Just think about it.  We all have the same body parts but do any of us look the same?  None of us look the same on the outside and none of us look the same on the inside either.  My stomach is shaped differently than your stomach.  My concentration of stomach acid is different than your stomach acid concentration.  My ability to oxidize fats is different than your ability to oxidize fats.  Get it?  So how can any of us be told that a particular diet or exercise program is exactly what we all need?  We can’t!

Even if you’re eating quality food you’re still only getting half of the nutritional picture until you know your body’s metabolic type.   Remember it takes both quality of food AND metabolic typing.

OK, let’s get down to business.  So in order to figure out your Metabolic Type you can either take the Metabolic Typing Questionnaire through a lifestyle coach such as myself or you can use the observational approach.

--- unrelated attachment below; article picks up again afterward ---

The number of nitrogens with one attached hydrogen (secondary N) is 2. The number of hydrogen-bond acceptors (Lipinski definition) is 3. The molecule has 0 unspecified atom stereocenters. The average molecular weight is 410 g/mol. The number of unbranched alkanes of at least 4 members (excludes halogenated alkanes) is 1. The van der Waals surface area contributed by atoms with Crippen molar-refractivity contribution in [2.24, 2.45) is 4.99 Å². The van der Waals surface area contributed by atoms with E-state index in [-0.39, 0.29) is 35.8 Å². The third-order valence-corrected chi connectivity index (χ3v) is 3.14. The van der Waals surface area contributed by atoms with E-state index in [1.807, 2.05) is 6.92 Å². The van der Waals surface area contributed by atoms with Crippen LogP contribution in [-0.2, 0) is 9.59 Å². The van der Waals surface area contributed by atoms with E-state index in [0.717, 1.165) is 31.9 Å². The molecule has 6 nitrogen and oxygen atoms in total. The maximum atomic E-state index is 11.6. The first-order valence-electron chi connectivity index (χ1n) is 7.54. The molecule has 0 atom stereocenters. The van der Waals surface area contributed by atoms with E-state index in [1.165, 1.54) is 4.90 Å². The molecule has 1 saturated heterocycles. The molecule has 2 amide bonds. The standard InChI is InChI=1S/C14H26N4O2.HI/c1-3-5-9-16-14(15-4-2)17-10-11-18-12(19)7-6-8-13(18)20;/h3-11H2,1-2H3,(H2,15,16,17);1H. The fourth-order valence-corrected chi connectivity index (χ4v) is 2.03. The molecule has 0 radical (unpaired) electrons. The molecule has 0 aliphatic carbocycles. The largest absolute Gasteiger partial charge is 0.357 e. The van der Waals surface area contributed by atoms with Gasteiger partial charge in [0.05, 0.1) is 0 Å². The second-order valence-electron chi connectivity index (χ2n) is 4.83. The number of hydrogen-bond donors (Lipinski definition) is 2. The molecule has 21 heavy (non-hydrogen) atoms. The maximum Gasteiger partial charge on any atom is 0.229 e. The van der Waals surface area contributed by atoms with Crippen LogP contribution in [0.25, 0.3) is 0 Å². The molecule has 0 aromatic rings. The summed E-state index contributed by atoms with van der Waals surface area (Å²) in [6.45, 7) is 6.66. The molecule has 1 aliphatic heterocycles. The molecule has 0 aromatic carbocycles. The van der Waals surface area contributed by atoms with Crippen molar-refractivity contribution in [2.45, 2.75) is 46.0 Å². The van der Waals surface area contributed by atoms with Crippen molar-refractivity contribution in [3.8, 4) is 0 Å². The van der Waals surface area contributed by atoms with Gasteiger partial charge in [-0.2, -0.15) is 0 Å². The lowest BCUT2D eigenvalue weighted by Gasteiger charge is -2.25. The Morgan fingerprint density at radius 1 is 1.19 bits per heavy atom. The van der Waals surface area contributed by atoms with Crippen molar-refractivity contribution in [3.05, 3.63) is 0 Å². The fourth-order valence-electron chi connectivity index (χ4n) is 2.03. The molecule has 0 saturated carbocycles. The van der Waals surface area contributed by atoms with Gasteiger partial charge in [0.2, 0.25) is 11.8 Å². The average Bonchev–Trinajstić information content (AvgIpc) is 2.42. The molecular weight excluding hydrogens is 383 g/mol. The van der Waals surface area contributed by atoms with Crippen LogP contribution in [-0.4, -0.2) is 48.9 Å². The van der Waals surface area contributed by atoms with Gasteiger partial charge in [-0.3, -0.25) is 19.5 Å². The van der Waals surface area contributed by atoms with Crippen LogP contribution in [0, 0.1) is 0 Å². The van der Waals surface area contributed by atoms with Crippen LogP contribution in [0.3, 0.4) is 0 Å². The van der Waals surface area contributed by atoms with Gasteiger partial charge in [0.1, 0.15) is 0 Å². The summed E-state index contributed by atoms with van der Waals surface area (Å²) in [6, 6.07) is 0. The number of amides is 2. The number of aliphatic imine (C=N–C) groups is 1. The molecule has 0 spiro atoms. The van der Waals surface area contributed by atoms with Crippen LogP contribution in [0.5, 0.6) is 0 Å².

The observational approach is simply you becoming more self-aware of your body and it’s reaction to food.  Your body will tell you whether or not a food is good or bad for it, but only if you’re paying attention.

By looking at physical signs on your body and becoming aware of how you feel or react when eating certain foods you can compile enough information to determine what type of metabolism you have.  Aside from observation, I personally encourage people to simply test themselves with a food through a form of bio-feedback which I’ll cover in a future article.

So back to the observational technique.  What I mean by becoming aware of how you feel or react when eating certain foods is by answering these questions:  Do you naturally like or dislike that food? Does that food taste good or bad to you? (Brussel’s Sprouts anyone?) Did that food make you energetic or tired?  Did that food make you bloated?  Did that food change your mood in any positive or negative way? Did that food keep you from concentrating or did it give you more mental focus?  Did that food help your sleep or made it hard to sleep?  Start taking note of what kinds of foods (fatty foods, less fatty foods, leafy green vegetables, high protein/low protein meals, etc) give you positive answers to the above questions.  Once you have those answers you’re ready to determine your type.